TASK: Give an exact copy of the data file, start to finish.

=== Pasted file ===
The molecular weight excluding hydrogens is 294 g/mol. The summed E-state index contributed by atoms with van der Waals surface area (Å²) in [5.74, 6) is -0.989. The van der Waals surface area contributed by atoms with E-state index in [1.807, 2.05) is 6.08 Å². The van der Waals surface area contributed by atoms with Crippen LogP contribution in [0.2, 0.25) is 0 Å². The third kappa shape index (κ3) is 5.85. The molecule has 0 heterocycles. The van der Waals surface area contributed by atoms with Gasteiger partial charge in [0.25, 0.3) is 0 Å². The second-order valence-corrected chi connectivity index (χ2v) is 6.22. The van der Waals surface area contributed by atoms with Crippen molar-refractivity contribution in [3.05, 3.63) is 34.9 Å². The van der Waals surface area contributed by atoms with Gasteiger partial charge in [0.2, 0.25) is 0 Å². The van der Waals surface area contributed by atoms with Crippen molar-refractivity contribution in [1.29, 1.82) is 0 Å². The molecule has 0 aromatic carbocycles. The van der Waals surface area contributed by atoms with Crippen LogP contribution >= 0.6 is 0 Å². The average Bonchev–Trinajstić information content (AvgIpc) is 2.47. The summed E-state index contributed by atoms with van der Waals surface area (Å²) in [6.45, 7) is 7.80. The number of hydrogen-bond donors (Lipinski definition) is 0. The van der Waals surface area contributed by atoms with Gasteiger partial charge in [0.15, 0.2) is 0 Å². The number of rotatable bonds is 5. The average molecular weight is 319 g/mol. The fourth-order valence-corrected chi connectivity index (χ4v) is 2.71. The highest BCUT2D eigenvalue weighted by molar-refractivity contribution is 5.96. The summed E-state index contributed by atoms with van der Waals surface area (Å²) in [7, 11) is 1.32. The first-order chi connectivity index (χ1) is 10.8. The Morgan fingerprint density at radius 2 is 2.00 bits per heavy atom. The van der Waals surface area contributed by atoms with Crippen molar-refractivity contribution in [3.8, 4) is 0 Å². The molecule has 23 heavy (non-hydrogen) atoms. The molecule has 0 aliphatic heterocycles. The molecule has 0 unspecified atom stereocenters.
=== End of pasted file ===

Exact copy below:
The molecular weight excluding hydrogens is 294 g/mol. The summed E-state index contributed by atoms with van der Waals surface area (Å²) in [5.74, 6) is -0.989. The van der Waals surface area contributed by atoms with E-state index in [1.807, 2.05) is 6.08 Å². The van der Waals surface area contributed by atoms with Crippen LogP contribution in [0.2, 0.25) is 0 Å². The third kappa shape index (κ3) is 5.85. The molecule has 0 heterocycles. The van der Waals surface area contributed by atoms with Gasteiger partial charge in [0.25, 0.3) is 0 Å². The second-order valence-corrected chi connectivity index (χ2v) is 6.22. The van der Waals surface area contributed by atoms with Crippen molar-refractivity contribution in [3.05, 3.63) is 34.9 Å². The van der Waals surface area contributed by atoms with Gasteiger partial charge in [0.2, 0.25) is 0 Å². The van der Waals surface area contributed by atoms with Crippen molar-refractivity contribution in [1.29, 1.82) is 0 Å². The molecule has 0 aromatic carbocycles. The van der Waals surface area contributed by atoms with Crippen LogP contribution >= 0.6 is 0 Å². The average Bonchev–Trinajstić information content (AvgIpc) is 2.47. The summed E-state index contributed by atoms with van der Waals surface area (Å²) in [6.45, 7) is 7.80. The number of hydrogen-bond donors (Lipinski definition) is 0. The van der Waals surface area contributed by atoms with Gasteiger partial charge in [0.15, 0.2) is 0 Å². The number of rotatable bonds is 5. The average molecular weight is 319 g/mol. The fourth-order valence-corrected chi connectivity index (χ4v) is 2.71. The highest BCUT2D eigenvalue weighted by molar-refractivity contribution is 5.96. The summed E-state index contributed by atoms with van der Waals surface area (Å²) in [7, 11) is 1.32. The first-order chi connectivity index (χ1) is 10.8. The Morgan fingerprint density at radius 2 is 2.00 bits per heavy atom. The van der Waals surface area contributed by atoms with Crippen molar-refractivity contribution in [3.8, 4) is 0 Å². The molecule has 23 heavy (non-hydrogen) atoms. The molecule has 0 aliphatic heterocycles. The molecule has 0 unspecified atom stereocenters.